Measures of severe skeletal muscle loss, or sarcopenia, are associated with toxicity outcomes and survival in patients with metastatic breast cancer receiving first-line taxane-based chemotherapy, a study published in the journal Clinical Cancer Research has shown.1

Previous research has demonstrated that severe sarcopenia is associated with reduced survival and increased toxicity; however, it remains unclear as to which measures of skeletal muscle loss are specifically correlated with poor outcomes in patients receiving first-line taxane-based chemotherapy.

For the study, investigators analyzed CT images taken for the evaluation of disease burden, skeletal muscle area, and skeletal muscle density that were measures at the third lumbar vertebrae from 40 patients with metastatic breast cancer. Sarcopenia was defined as Skeletal Muscle Index less than 41.


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Results showed that, of those, 58% were sarcopenic. Researchers observed grade 3 to 4 toxicity in 57% of sarcopenic patients compared with 18% of nonsarcopenic patients (P =.02).

In addition, toxicity-related hospitalizations (39% vs 0%; P =.005) and any adverse events (74% vs 35%; P =.02) were higher in patients with sarcopenia vs those without sarcopenia.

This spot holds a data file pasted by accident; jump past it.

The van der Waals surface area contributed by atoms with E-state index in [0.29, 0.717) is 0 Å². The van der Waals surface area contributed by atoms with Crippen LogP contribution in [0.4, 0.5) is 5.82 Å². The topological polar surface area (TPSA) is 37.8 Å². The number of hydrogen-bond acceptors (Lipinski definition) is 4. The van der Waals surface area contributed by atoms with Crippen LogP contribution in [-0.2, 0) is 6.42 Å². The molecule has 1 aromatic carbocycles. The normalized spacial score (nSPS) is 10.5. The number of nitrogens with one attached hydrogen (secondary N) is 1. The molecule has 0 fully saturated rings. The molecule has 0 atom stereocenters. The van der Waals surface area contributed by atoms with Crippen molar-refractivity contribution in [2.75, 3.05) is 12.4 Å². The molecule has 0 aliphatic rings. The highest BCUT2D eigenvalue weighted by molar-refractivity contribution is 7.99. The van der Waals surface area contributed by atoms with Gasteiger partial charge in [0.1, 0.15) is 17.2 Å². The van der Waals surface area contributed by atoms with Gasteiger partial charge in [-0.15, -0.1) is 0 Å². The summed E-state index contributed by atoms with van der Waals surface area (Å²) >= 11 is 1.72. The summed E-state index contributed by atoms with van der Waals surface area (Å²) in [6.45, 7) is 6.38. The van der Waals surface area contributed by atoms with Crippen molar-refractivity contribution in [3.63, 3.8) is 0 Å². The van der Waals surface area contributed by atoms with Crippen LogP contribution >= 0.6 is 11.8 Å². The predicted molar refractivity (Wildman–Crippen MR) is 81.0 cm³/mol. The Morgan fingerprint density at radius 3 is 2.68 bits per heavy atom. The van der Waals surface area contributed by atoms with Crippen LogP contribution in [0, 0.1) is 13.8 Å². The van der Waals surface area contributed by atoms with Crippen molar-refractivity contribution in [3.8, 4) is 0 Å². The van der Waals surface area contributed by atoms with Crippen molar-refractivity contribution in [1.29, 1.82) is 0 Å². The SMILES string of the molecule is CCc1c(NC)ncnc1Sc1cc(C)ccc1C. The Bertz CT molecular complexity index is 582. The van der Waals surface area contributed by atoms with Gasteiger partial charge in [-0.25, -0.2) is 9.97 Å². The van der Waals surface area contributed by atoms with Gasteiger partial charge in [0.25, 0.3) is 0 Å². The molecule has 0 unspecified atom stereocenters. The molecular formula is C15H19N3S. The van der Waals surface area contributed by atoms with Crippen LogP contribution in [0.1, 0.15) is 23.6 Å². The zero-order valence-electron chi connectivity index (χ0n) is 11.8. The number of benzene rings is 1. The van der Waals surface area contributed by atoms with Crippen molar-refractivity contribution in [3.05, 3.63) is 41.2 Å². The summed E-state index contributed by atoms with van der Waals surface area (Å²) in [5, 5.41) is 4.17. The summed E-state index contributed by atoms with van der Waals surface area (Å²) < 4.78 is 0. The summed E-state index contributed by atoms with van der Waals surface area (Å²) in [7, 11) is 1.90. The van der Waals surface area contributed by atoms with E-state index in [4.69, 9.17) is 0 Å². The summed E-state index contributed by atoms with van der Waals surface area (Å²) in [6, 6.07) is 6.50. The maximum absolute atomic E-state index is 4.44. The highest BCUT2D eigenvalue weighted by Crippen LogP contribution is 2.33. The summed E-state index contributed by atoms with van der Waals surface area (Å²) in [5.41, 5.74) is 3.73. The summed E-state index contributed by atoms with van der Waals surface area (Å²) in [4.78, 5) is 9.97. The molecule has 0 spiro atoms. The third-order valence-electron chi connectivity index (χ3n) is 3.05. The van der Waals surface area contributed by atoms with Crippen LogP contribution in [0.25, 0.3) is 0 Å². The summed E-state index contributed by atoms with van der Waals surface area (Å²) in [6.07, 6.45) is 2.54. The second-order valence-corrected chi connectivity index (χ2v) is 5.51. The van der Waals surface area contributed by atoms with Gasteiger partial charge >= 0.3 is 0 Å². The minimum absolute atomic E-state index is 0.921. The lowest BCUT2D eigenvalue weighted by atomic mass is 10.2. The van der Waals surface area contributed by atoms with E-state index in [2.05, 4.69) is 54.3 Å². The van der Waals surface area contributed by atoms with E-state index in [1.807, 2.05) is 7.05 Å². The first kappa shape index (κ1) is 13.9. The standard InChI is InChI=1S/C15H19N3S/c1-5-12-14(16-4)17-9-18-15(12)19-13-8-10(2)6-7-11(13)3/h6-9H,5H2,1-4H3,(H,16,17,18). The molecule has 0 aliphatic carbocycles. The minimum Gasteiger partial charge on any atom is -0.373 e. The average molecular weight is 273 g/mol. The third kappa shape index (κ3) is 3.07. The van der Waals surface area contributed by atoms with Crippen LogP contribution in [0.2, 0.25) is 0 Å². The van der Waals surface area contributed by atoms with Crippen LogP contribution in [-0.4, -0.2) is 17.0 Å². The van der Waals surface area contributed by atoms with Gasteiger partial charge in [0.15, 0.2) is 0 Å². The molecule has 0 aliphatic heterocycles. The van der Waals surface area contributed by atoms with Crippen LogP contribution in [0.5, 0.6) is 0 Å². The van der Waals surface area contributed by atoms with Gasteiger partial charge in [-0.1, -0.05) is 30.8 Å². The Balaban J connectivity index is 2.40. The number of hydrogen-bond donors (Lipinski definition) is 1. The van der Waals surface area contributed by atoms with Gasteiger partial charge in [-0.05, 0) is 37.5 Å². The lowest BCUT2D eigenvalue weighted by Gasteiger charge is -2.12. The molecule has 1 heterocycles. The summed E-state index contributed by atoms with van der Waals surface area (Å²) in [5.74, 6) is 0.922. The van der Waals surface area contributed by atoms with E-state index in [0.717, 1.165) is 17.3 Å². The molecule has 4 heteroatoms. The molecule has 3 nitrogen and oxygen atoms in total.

Low Skeletal Muscle Gauge, which was determined by multiplying Skeletal Muscle Index and skeletal muscle density, was associated with grade 3 to 4 toxicity (P =.04), hospitalization (P =.01), and time to treatment failure (P =.03).

There was also a borderline significant association between low Skeletal Muscle Gauge and any adverse event (P =.06), as well as overall survival (P =.07).

“Further studies are needed to explore how routinely obtained CT scans can be used to individualize dosing and improve treatment planning,” the authors conclude.

Reference

1. Shachar SS, Deal AM, Weinberg M, et al. Skeletal muscle measures as predictors of toxicity, hospitalization, and survival in patients with metastatic breast cancer receiving taxane based chemotherapy. Clin Cancer Res. 2016 Aug 3. doi: 10.1158/1078-0432.CCR-16-0940. [Epub ahead of print]